PRIVACY Forum Archive Document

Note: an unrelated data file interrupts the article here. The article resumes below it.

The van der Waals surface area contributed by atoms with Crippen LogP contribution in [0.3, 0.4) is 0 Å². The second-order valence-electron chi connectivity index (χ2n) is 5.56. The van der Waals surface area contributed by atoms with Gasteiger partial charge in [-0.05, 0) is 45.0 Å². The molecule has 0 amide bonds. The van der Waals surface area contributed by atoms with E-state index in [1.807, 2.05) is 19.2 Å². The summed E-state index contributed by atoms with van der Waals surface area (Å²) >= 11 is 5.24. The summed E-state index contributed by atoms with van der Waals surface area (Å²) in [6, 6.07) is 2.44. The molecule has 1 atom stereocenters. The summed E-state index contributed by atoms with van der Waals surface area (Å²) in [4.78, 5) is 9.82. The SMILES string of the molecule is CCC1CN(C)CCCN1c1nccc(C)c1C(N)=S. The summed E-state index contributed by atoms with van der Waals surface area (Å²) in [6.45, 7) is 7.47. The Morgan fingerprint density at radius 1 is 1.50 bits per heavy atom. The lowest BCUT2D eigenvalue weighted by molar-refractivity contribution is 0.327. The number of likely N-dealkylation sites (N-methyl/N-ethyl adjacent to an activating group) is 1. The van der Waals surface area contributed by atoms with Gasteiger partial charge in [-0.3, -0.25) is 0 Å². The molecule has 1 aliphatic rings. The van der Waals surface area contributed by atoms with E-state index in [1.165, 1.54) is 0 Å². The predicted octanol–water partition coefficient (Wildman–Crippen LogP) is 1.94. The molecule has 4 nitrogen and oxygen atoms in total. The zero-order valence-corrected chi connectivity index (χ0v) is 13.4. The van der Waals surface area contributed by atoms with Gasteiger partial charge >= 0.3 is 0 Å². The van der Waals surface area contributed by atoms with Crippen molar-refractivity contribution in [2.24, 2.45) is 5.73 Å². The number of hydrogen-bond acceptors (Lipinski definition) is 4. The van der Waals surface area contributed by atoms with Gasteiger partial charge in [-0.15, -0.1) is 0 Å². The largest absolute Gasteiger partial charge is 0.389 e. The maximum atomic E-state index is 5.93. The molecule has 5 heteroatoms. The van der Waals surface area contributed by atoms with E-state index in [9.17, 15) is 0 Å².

PRIVACY Forum Digest Friday, 2 June 1995 Volume 04 : Issue 12 Moderated by Lauren Weinstein (firstname.lastname@example.org) Vortex Technology, Woodland Hills, CA, U.S.A. ===== PRIVACY FORUM ===== The PRIVACY Forum digest is supported in part by the ACM Committee on Computers and Public Policy, and the Data Services Division of MCI Communications Corporation. ********************************************** * PRIVACY Forum Three Year Anniversary Issue * ********************************************** CONTENTS Thermal Imagery Used To Search Homes (A. Padgett Peterson) Re: Privacy, cellular telephones, and 911 (Jay Ashworth) Re: Family Privacy Protection Act (Robert Gellman) Paper of potential interest (Alan Wexelblat) ACLU's Analysis of Revised Exon (ACLUNATL@aol.com) Comments on California Digital Signature Bill (Phil Karn) Positioning potential of CDMA cellular (Phil Karn) Why can't I see Equifax medical records? (G. Martin) Telecom (NON)-Privacy at Ameritech (Lauren Weinstein; PRIVACY Forum Moderator) *** Please include a RELEVANT "Subject:" line on all submissions! *** *** Submissions without them may be ignored! *** ----------------------------------------------------------------------------- The Internet PRIVACY Forum is a moderated digest for the discussion and analysis of issues relating to the general topic of privacy (both personal and collective) in the "information age" of the 1990's and beyond. The moderator will choose submissions for inclusion based on their relevance and content. Submissions will not be routinely acknowledged. All submissions should be addressed to "email@example.com" and must have RELEVANT "Subject:" lines; submissions without appropriate and relevant "Subject:" lines may be ignored. Excessive "signatures" on submissions are subject to editing. 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Please follow the instructions above for getting the listserv "help" information, which includes details regarding the "index" and "get" listserv commands, which are used to access the PRIVACY Forum archive. All PRIVACY Forum materials are available through the Internet Gopher system via a gopher server on site "gopher.vortex.com/". Access to PRIVACY Forum materials is also available through the Internet World Wide Web (WWW) via the Vortex Technology WWW server at the URL: "http://www.vortex.com". ----------------------------------------------------------------------------- VOLUME 04, ISSUE 12 Quote for the day: "I don't care what these computers say!" -- Mr. Cramden (Lee J. Cobb) "Our Man Flint" (1966) ---------------------------------------------------------------------- Date: Sat, 20 May 95 09:21:13 -0400 From: firstname.lastname@example.org (A. Padgett Peterson, P.E. Information Security) Subject: Thermal Imagery Used To Search Homes From: email@example.com >I am a criminal defense lawyer. I am litigating the issue of whether the >use of a thermal imaging device on a home to detect heat emissions >constitutes a "search" under the Fourth Amendment. Obviously this guy will not use but IMNSHO, thermal imagery via heat emissions is just that: analysis of emissions which radiate. If the analysis is done from off the property then it is no more an invasion than what a sighted person sees or a passerby who is not "audibly challenged" hears. Further, while there might be an "expectation" of privacy, if based on ignorance, is that a "right" or merely a "failure to use due care"? Consider a cordless telphone conversation. A ham tuning across the bands has two obligations: 1) not to listen 2) if discussion of a crime is heard, to report it Do these two obligations conflict? To me (am an engineer, not a lawyer), the question is of "illegal search and seizure" is one of property rights. At what point does an emanation, be it aural, visible, thermal, or RF cease to be "property"? Was it ever? To me, if something is to be kept private, or even to be considered private, there must be some action taken to ensure that privacy and ignorance of the possibility of listening in would not seem to be an excuse. Rights must be asserted and protected. If one is walking down a street and overhears a conversation through a window, is that "search"? If I need my hearing aids to do so, is that different? If using my hearing aids I detect a passenger on an airplane using a computer in violation of regs, is that? (Computers have a characteristic whine when I am set to inductive pickup - assuming of course that I could hear it though all that 400 hz noise). The question being, if the average person is deaf/blind/stupid to a certain portion of the spectrum, do they have the "right" to expect that everyone is? When in the jungle, adversaries more frequently that ever mentioned could be detected by their specifically bad breath (was different from Amurrcn bad breath) and is something a non-smoker often just has to live with today - personally am not a militant non-smoker, believe people may commit suicide if they want, but can detect the habit from several feet away. Do know that smokers do not realize how bad they smell to nons. The relevant part: is that an invasion? If a person with "that smell" applies for a non-smoker's insurance policy, would the agent have performed an "illegal search" if the policy were rejected or further examination required for that reason? So no, I do not think that detection of radiant energy is an illegal search any more than listening to speech through a window from a sidewalk is so long as trespass is not required to do so. Impolite maybe, but not illegal. To me "freedom of speech" and "freedom of assembly" must imply "freedom to listen" and those are "rights" in this country. Warmly, Padgett usual disclaimers apply ------------------------------ Date: Sat, 20 May 1995 15:23:08 -0400 From: jra@IntNet.net (Jay Ashworth) Subject: Re: Privacy, cellular telephones, and 911 Jerry Leichter <firstname.lastname@example.org> writes, in #4/11: > There are technical arguments about whether the FCC's proposed 150 meter > resolution can be achieved without changes to cellphones - it's probably > pretty easy in a microcell system - and both industry and the FCC agree that > if it can't be achieved, it'll be the FCC that backs off. (Even if the FCC > *didn't* agree, there's no way Congress would let the FCC impose that kind of > cost on "consumers" - or industry, which in the end would come down to the > same thing.) Unfortunately, I'm forced to say that this doesn't at all seem unlikely. After all, just this year we seen the Congress pass Digital Telephony, which "imposes that kind of cost"--I don't personally consider $500M small change, how about you?--on industry, or consumers, which amounts to the same thing. And the cost here would be orders of magnitude greater. Putting a GPS receiver in _every_ phone? C'mon... Cheers, -- jra ------------------------------ Date: Sun, 21 May 1995 22:32:44 -0400 (EDT) From: Robert Gellman <email@example.com> Subject: Re: Family Privacy Protection Act On Fri, 19 May 1995, Faye Hsini Ku <firstname.lastname@example.org> asked this about the Family Protection Act of 1995: > It seems to me that the Family Protection Act of 1995 (H.R. 1271) would > limit any type of counseling or guidance that is offered outside of the > family setting to teens that are becoming sexually active. That would be > a grave mistake, because we would be restricting our ability to take > preventative measures and thus have to rely on correctional ones. Why > should we wait until a problem has happened to deal with it? The Act has its problems, but this is not one of them. The act applies to federally funded surveys and questionnaires. It does not apply to counseling. And to make it clear, the Act includes an exception for good faith inquiries made out of concern for the health, safety, or welfare of an INDIVIDUAL. If the concern is focused on a specific individual, then there should not be a problem. The language of the bill is inartfully drafted, but the intent is mostly clear. Bob Gellman email@example.com ------------------------------ Date: Wed, 24 May 95 09:59:10 -0400 From: "Alan (Trainable Ant) Wexelblat" <firstname.lastname@example.org> Subject: paper of potential interest I wrote a paper, titled "Why is the NII Like a Prison?" It is based on issues raised by a book called "The Panoptic Sort" by Oscar Gandy and deals with personal information privacy in the present and near-future in a tele-capitalist society. The paper is available at: http://wex.www.media.mit.edu/people/wex/panoptic-paper.html A paper version can be made, but the on-line one is richly linked to relevant net resources, so I recommend you read it with your Web browser. I welcome comments and feedback; my email address is in a mailto: link at the top of the paper. ------------------------------ Date: Thu, 25 May 1995 16:49:42 -0400 From: ACLUNATL@aol.com Subject: ACLU's Analysis of Revised Exon ACLU Cyber-Liberties Analysis: Revised Exon Amendment May 25, 1995 The American Civil Liberties Union has previously expressed its strong opposition to the "Communications Decency Act," introduced by Senator Exon as S. 314 and adopted by the Senate Commerce Committee as an amendment to the Telecommunications Competition and Deregulation Act of 1995. Yesterday, we obtained a revised version of the Exon Amendment, which was apparently written by members of Senator Exon's staff in consultation with representatives of online service providers, the Department of Justice, and pro-censorship lobbying groups. The following analysis presents the ACLU's objections to the revised draft and clarifies the ACLU's continuing concern that the Exon amendment, in its existing or revised form, violates both free speech and privacy rights. I. Interactive Cyberspace Must Not Be Constricted by Old Media Models The most fundamental flaw of the revised Exon amendment is that it still wrongly attempts to force the new interactive environment of cyberspace and online services into the censorship straitjacket foisted on old media. In fact, the Exon amendment even uses as its model the most restrictive of the old media. This is wrong-headed policy. It is also a violation of the Free Speech and Privacy guarantees of the Constitution and therefore unconstitutional. The Exon amendment would make the interactive environment one of the most censored segments of communications media when logic dictates that cyberspace, with its emphasis on user-choice and user-control, should make it the least censored. At a minimum, the extremely limited rules of content-regulation for print media, and the safeguards against censorship for print materials, should be applied to online communications. The ACLU, moreover, believes that the characteristics of cyberspace, including the private and interactive nature of the communication, dictates that cyberspace should be even more free than print. We stress that there is no revision of the Exon amendment -- no tinkering of its censorship provisions -- that eliminates this problem. The Exon amendment cannot be "fixed." It must be rejected. II. The Exon Amendment Would Still Restrict Online Communications to Those Appropriate for Children Section (d) of the revised Exon amendment would still unconstitutionally restrict all online content to that which is suitable for children. Even under existing case law, non-obscene speech that is deemed "indecent" is protected by the First Amendment. _Sable Communications v. FCC_, 492 U.S. 115 (1989). The Government may only regulate indecent speech if it establishes a compelling governmental interest in the regulation AND narrowly tailors the restriction to achieve that interest. _Id._ at 125. See also _Pacifica Foundation v. FCC_, 438 U.S. 726 (1978); _Carlin Communications v. FCC_, 749 F.2d 113 (2d Cir. 1984) (Carlin I); _Carlin Communications v. FCC_, 787 F.2d 846 (2d Cir. 1986) (Carlin II); _Dial Information Services v. Thornburg_, 938 F.2d 1535 (2d Cir. 1991). Indeed, much of what consenting adults prize about some of their personal communications could well be deemed by outsiders as "indecent" if addressed to a child. The revised draft, like the original Exon amendment, is unconstitutional because requiring users and content providers to reduce their content to what is suitable for children is not the least restrictive means for protecting minors from indecent material. The "justifications" for regulation of indecency in broadcasting and telephone audiotext services do not apply to interactive communications, in which users - including parents - have much more control over the content of the messages they receive. We are also prepared to argue that the "justifications" asserted for censorship in any of the old media, including print, do not apply to cyberspace. III. Some Specific Problems in the Revised Exon Draft Again, the ACLU strongly believes that the anti-cyberliberty Exon amendment cannot be "fixed." It needs to be defeated. So, even if all of these specific problems were solved, the Exon amendment would still be a terrible idea. Still, it may be useful to consider briefly some of the specific problems in the revised Exon draft. *Revised section (d) outlaws the online transmission of obscene materials without defining "obscenity." Using the test for obscenity articulated in Miller v. California, 413 U.S. 1 (1973), the federal government has chosen to stage prosecutions of online obscenity cases in conservative jurisdictions in order to take advantage of more restrictive "community standards." See Thomas v. United States, U.S. Court of Appeals for the Sixth Circuit, No. 94-6648 and No. 94-6649. This trend poses a severe threat that online users and providers will be forced to reduce content to that which would be acceptable under the "community standards" of the most conservative jurisdiction. The ACLU has filed an amicus brief in the Thomas case strongly opposing the government's misuse of the censorship laws. *Revised sections (d) and (e) extend liability for transmission of obscene or indecent communications to non-commercial in addition to commercial providers. This change would render the revised draft more restrictive of free speech than the original Exon amendment. *While revised section (f) provides some defenses for online service providers, these defenses place smaller system operators at risk because they cannot afford to assert the defenses in court. Moreover, the defenses are incomplete and many larger service providers would likely find themselves in jeopardy at the hands of prosecutors motivated by the political advantages of currying favor with certain pro-censorship groups. *Revised section (f)(2) fails to protect providers who cede editorial control to an entity "which the defendant knows or had reason to know intends to engage in conduct that is likely to violate this section." This could pose serious problems for Internet providers that may have "reason to know" that certain sites are likely to contain communications deemed to be obscene or indecent. *Revised section (f)(3) gives the Federal Communications Commission the power to issue regulations regarding methods in which providers may restrict access in order to avoid liability. Giving federal regulators the authority to determine the rules for distributing online content will radically affect the freedom of cyberspace and will have a severe direct effect and an equally severe chilling effect on online speech. *Revised section (f)(4) could still make it impossible for users or content providers to remedy a violation of rights by an online service provider if the service claimed it was attempting to comply with the Exon amendment. Conclusion The revised Exon draft continues to subject an industry that has blossomed without government control to an unprecedented amount of interference and intrusion over content. It gravely threatens the free flow of information and the diversity of content transmitted over online networks. To achieve the liberating potential of the information superhighway, Congress must ensure that interactive technologies enhance rather than stifle democratic values. The American Civil Liberties Union therefore opposes the Exon amendment, both in its original form and as revised. ------------------------------ Date: Sun, 28 May 1995 01:56:34 -0700 From: Phil Karn <email@example.com> Subject: Comments on California Digital Signature Bill I only just read this item in the May 5 Privacy Digest, so I don't know if anyone else has already commented on this, but here goes. It seems to me that the authors of that bill, while well-meaning, do not fully grok public key cryptography. One of public key's underappreciated benefits is the elimination of the need for big centralized databases of users, such as the one proposed in this bill. Once a certification authority is sufficiently convinced of a key's authenticity, the resulting certificate can be given to the user without having to record it in a central database. Since a user cannot tamper with his own certificate without being detected, there's no problem with letting him convey it to anyone who needs it to check a signature. If the party checking the signature already has the public key of the certifying authority -- which can be widely published -- then he has everything he needs to verify the signature without reference to any centralized databases. This lets the users reserve the right to give out their certificates only on a need-to-know basis. There will, of course, still be the problem of businesses collecting and reselling their customers' certificates, much as they do now with mailing lists and purchasing records. The only countermeasure I can think of is to maintain a large list of pseudonymous certificates, one for each business. Phil ------------------------------ Date: Tue, 30 May 1995 10:25:05 -0700 From: Phil Karn <firstname.lastname@example.org> Subject: Positioning potential of CDMA cellular The recent discussion on tracking cell phones has not considered the potential of the new cellular technologies currently being developed. Specifically, Qualcomm's CDMA. IS-95 CDMA uses spread spectrum with a bandwidth of 1.25 MHz. This is comparable to the bandwidth of the GPS C/A (Clear Access or Coarse Acquisition) code available for civilian use. In fact, IS-95 uses GPS to synchronize the spreading sequences in each cell to make "soft handoffs" work. IS-95 CDMA was not designed with positioning in mind. In fact it would have to be modified quite a bit to provide positioning with any degree of reliability. Simple round-trip timing measurements from the serving cell can be done now, but this only locates the user somewhere on a circle centered on the cell. Resolving this ambiguity requires simultaneous communications with multiple cells, such as simultaneous round trip delay measurements by several cells to form intersecting circles of position, and/or mobile reports of the time offsets observed between the pilots of multiple cells to form hyperbolae of position. At present, the ability to make these observations occurs only in a handoff situation; a mobile near one cell can only communicate with that cell because of the near-far problem (but then again, his circle of position would be that much smaller). The potential is certainly there, though. Phil ------------------------------ Date: Tue, 30 May 1995 23:34:27 -0400 (EDT) From: G Martin <email@example.com> Subject: Why can't I see Equifax medical records? We recently received notice that interest on our charge card was going from 17% to 24%. A form enclosed with the notice said something interesting that I'm hoping some of you can help us to understand. Here is an exceprt from what it said: This change for your Account was based in whole or in part on information obtained in a report from the consumer credit reporting agency listed below. You have a right under the Fair Credit Reporting Act to know the information contained in your credit file at that agency. The reporting agency played no part in our decision and is unable to supply specific reasons why we made this change to your Account. Equifax Creidt Information Services P.O. Box 105873 Atlanta, GA 30348 1-800-685-1111 You have the right to a full disclosure of the nature and substance of all information (except medical) in the agency's files. Should you desire to obtain additional information pertaining to this file, please contact the consumer credit reporting agency directly. I have a few questions/concerns about this: 1. Why won't Equifax let me see my medical files? If all the information they have was obtained by signed medical releases why should they be concerned about whether or not I see it? 2. Does this imply that my credit card company is also getting copies of my medical records? I thought they only were concerned with financial records? 3. I heard once that places like Equifax try to predict who will be good credit risks based on info they have on file about people. I heard that they create a report that you aren't allowed to see about yourself that they share with potential creditors. Is our credit card company being somewhat misleading when they say Equifax had nothing to do with the decision to jack up our interest rates? 4. Is there any pending legislation that would force Equifax to give full disclosure of ALL information they have about me to me, including medical? Thanks. ------------------------------ Date: Wed, 31 May 95 01:52 PDT From: firstname.lastname@example.org (Lauren Weinstein; PRIVACY Forum Moderator) Subject: Telecom (NON)-Privacy at Ameritech Greetings. In a recent issue of the TELECOM digest, it was reported that Ameritech now allows anyone to obtain bill payment information for any Ameritech line (unless blocked by specific subscriber request)--a true bonanza for snoops in general and for folks trolling for big bill customers to target for marketing. Obviously, this is a terrible policy. It is unfortunately not a unique situation. Ameritech's explanation (as reported in TELECOM) has been spouted by numerous other utilities, banks, and other entities. If a subscriber complains, they are frequently told that "hardly anyone else has complained about the system". If 1000 people complain, they may each individually be told that they're essentially the "lone wolf". It is also common for these entities to say that they're just trying to make things easier for their customers. This is the logic used for simple passcodes (e.g. zipcode, which anyone can determine), ill-advised passcodes (e.g. use of the SS#), or as in the case of Ameritech, no passcode at all. It is unfortunately nearly always the case that "most" people won't complain about such a system until something happens that impacts them negatively as a result of the poor security on the system. The entities with these poor security policies are simply trading off the hassles and disruptions caused to subscribers about whom information from the system is misused, against having to deal with callers who can't remember their passcode. The "solution" is obvious. Ameritech should return to a "random" passcode system, and allow customers who have a problem remembering the code to either choose something simple ("0000") or opt for no code at all. But such a choice of no security should be made by the individual customer--to make it the default condition for all customers is very bad policy. Experience has shown that the only effective way to deal with these types of situations is to complain loudly to the highest level you can reach. In the case of Ameritech, complaints (and suggestions for "fixing" the problem, as mentioned above) should be made to the billing supervisor level at least--better yet, speak to the managers. And while it means taking the time to put it down in written form, letters to state PUCs are extremely important with such matters. I'm sure there are just a few Ameritech subscribers reading this now. If each of you expressed your opinion (one way or another) to the PUC and Ameritech regarding their system, I suspect you could have considerable impact. --Lauren-- ------------------------------ End of PRIVACY Forum Digest 04.12 ************************